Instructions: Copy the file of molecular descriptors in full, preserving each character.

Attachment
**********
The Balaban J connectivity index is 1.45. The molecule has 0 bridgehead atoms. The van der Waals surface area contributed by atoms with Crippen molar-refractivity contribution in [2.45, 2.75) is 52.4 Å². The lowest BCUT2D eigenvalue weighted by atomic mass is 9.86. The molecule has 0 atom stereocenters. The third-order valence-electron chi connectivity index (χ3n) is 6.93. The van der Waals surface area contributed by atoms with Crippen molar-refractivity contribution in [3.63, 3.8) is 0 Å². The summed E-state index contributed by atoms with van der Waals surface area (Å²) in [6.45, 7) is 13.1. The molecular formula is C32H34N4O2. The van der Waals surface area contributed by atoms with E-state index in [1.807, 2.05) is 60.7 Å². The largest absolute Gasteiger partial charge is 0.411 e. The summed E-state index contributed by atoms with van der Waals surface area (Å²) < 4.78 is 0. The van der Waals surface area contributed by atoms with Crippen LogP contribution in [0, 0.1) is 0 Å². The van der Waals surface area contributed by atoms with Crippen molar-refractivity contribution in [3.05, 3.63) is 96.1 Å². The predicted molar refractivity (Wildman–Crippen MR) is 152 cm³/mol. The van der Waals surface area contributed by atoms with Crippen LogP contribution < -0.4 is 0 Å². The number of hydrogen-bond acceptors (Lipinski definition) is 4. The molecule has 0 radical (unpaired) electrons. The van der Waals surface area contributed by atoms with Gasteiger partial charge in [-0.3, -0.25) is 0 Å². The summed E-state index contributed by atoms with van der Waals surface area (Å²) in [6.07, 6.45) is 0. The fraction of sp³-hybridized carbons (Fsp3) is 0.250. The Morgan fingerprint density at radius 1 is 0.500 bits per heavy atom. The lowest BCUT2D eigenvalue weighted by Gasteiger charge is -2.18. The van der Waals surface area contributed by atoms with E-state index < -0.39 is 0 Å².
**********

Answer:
The Balaban J connectivity index is 1.45. The molecule has 0 bridgehead atoms. The van der Waals surface area contributed by atoms with Crippen molar-refractivity contribution in [2.45, 2.75) is 52.4 Å². The lowest BCUT2D eigenvalue weighted by atomic mass is 9.86. The molecule has 0 atom stereocenters. The third-order valence-electron chi connectivity index (χ3n) is 6.93. The van der Waals surface area contributed by atoms with Crippen molar-refractivity contribution in [3.63, 3.8) is 0 Å². The summed E-state index contributed by atoms with van der Waals surface area (Å²) in [6.45, 7) is 13.1. The molecular formula is C32H34N4O2. The van der Waals surface area contributed by atoms with E-state index in [1.807, 2.05) is 60.7 Å². The largest absolute Gasteiger partial charge is 0.411 e. The summed E-state index contributed by atoms with van der Waals surface area (Å²) < 4.78 is 0. The van der Waals surface area contributed by atoms with Crippen LogP contribution in [0, 0.1) is 0 Å². The van der Waals surface area contributed by atoms with Crippen molar-refractivity contribution in [3.05, 3.63) is 96.1 Å². The predicted molar refractivity (Wildman–Crippen MR) is 152 cm³/mol. The van der Waals surface area contributed by atoms with Crippen LogP contribution < -0.4 is 0 Å². The number of hydrogen-bond acceptors (Lipinski definition) is 4. The molecule has 0 radical (unpaired) electrons. The van der Waals surface area contributed by atoms with Gasteiger partial charge in [-0.3, -0.25) is 0 Å². The summed E-state index contributed by atoms with van der Waals surface area (Å²) in [6.07, 6.45) is 0. The fraction of sp³-hybridized carbons (Fsp3) is 0.250. The Morgan fingerprint density at radius 1 is 0.500 bits per heavy atom. The lowest BCUT2D eigenvalue weighted by Gasteiger charge is -2.18. The van der Waals surface area contributed by atoms with E-state index < -0.39 is 0 Å².